User Experience Report: Does The Application of Game Elements Result In Improved User Engagement?


61% of participants were at least somewhat familiar with gamification

Most participants were rather well versed in gamification with 57% able to produce an example. Overall women were slightly more familiar with gamification than men.

People appreciate game elements (ie. Badges) when they are well designed

Participants praised the badges of Duolingo and Officevibe highly, because of appealing design and visuals. Other game mechanics, such as progress or experience bars were also praised when well designed.

People don’t appreciate game elements that are unrecognizable

Nike+ makes use of achievements (badges) that were ignored because people didn’t know their meaning. Volkswagen’s SmileDrive makes use of a ‘smilescore’, which was often interpreted as a score gained for driving with a smile (which it wasn’t of course).

The reason for implementing game mechanics needs to make sense

For example, Volkswagen’s SmileDrive didn’t appeal to participants because they didn’t understood how the inclusion of game elements enhanced their drive.

With the correct resources, it’s worth going the extra mile and incorporating more complex game elements, which require more time to develop

Some of the typical game mechanics (e.g. progression, leaderboards) that Nike+ employs appealed to our participants, but others were simply ignored. Zombies, Run! which is also a running application, creates an immersive story-driven application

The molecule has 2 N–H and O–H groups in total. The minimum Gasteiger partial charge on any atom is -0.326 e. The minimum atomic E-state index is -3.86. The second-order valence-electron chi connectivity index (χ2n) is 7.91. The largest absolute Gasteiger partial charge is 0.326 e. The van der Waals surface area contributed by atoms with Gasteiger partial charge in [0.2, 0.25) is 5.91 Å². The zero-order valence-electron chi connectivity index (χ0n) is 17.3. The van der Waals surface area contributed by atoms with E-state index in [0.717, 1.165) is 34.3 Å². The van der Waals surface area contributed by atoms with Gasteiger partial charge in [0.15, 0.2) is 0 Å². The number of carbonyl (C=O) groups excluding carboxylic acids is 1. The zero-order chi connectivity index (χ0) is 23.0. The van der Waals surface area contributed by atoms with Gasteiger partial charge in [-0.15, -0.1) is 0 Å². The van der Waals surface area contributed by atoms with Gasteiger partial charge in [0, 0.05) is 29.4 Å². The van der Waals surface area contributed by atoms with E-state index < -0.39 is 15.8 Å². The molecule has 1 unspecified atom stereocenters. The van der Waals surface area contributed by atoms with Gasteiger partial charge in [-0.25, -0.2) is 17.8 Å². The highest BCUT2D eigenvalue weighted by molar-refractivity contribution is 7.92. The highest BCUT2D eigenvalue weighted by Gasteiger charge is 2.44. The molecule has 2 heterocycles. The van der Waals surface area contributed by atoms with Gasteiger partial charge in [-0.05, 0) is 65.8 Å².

instead. This results in more motivated users via a different technique.

Apply social elements in addition to game mechanics to further increase UX

Duolingo offers the ability to let friends follow you so they can keep track of your progress in a way similar to Twitter or Facebook. This instantly appeals to people, because they want their friends to know how they are doing.

Gamification elements should be used in the correct context and add something

In Toshl, the application’s focus is on personal finance; but distracting placement of various visuals meant users were unable to perform even basic but crucial tasks.


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Opened in January 2014, the 242,000-square-foot, Norman Foster + Partners designed, Edward P. Evans Hall is the new home of the Yale School of Management (SoM). To create a lasting impression of the school’s presence and brand, and to easily communicate timely information, we created three floors of interactive media and digital signage for the students, faculty and visitors at the Yale School of Management. This narrow cast network displays real time information such as school-wide agendas, class and conference schedules, special announcements, insightful information and photography from students, staff and guest speakers as well as customized presentations and broadcast media.

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In the beginning, there was Apple. When Steve & Co. were obsessing about how to make computers feel as beautiful as possible, typography was singled out for special attention. They wanted type on the screen to look just as perfect as it could in print—a grand plan to make computer interfaces into crafted objects every bit as beautifully considered as a hand-cut letter or a perfectly proportioned chair. And they won. Today we see more care being piled onto pixels than ever.